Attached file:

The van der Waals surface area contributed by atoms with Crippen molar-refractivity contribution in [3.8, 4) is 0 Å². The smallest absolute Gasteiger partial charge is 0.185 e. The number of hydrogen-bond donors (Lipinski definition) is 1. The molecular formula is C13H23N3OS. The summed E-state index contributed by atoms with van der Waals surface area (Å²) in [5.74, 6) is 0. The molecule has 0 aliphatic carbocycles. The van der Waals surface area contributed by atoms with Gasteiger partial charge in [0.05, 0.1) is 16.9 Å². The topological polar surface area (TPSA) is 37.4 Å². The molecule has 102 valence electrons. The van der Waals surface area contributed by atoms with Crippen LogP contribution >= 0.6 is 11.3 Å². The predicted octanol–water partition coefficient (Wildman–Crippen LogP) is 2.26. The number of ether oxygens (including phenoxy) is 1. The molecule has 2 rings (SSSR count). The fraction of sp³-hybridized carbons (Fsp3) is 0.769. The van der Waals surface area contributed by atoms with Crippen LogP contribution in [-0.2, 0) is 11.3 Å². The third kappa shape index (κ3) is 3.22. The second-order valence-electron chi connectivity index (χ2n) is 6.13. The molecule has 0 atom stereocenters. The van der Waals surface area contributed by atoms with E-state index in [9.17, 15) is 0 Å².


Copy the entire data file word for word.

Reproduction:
The van der Waals surface area contributed by atoms with Crippen molar-refractivity contribution in [3.8, 4) is 0 Å². The smallest absolute Gasteiger partial charge is 0.185 e. The number of hydrogen-bond donors (Lipinski definition) is 1. The molecular formula is C13H23N3OS. The summed E-state index contributed by atoms with van der Waals surface area (Å²) in [5.74, 6) is 0. The molecule has 0 aliphatic carbocycles. The van der Waals surface area contributed by atoms with Gasteiger partial charge in [0.05, 0.1) is 16.9 Å². The topological polar surface area (TPSA) is 37.4 Å². The molecule has 102 valence electrons. The van der Waals surface area contributed by atoms with Crippen LogP contribution >= 0.6 is 11.3 Å². The predicted octanol–water partition coefficient (Wildman–Crippen LogP) is 2.26. The number of ether oxygens (including phenoxy) is 1. The molecule has 2 rings (SSSR count). The fraction of sp³-hybridized carbons (Fsp3) is 0.769. The van der Waals surface area contributed by atoms with Crippen LogP contribution in [-0.2, 0) is 11.3 Å². The third kappa shape index (κ3) is 3.22. The second-order valence-electron chi connectivity index (χ2n) is 6.13. The molecule has 0 atom stereocenters. The van der Waals surface area contributed by atoms with E-state index in [9.17, 15) is 0 Å².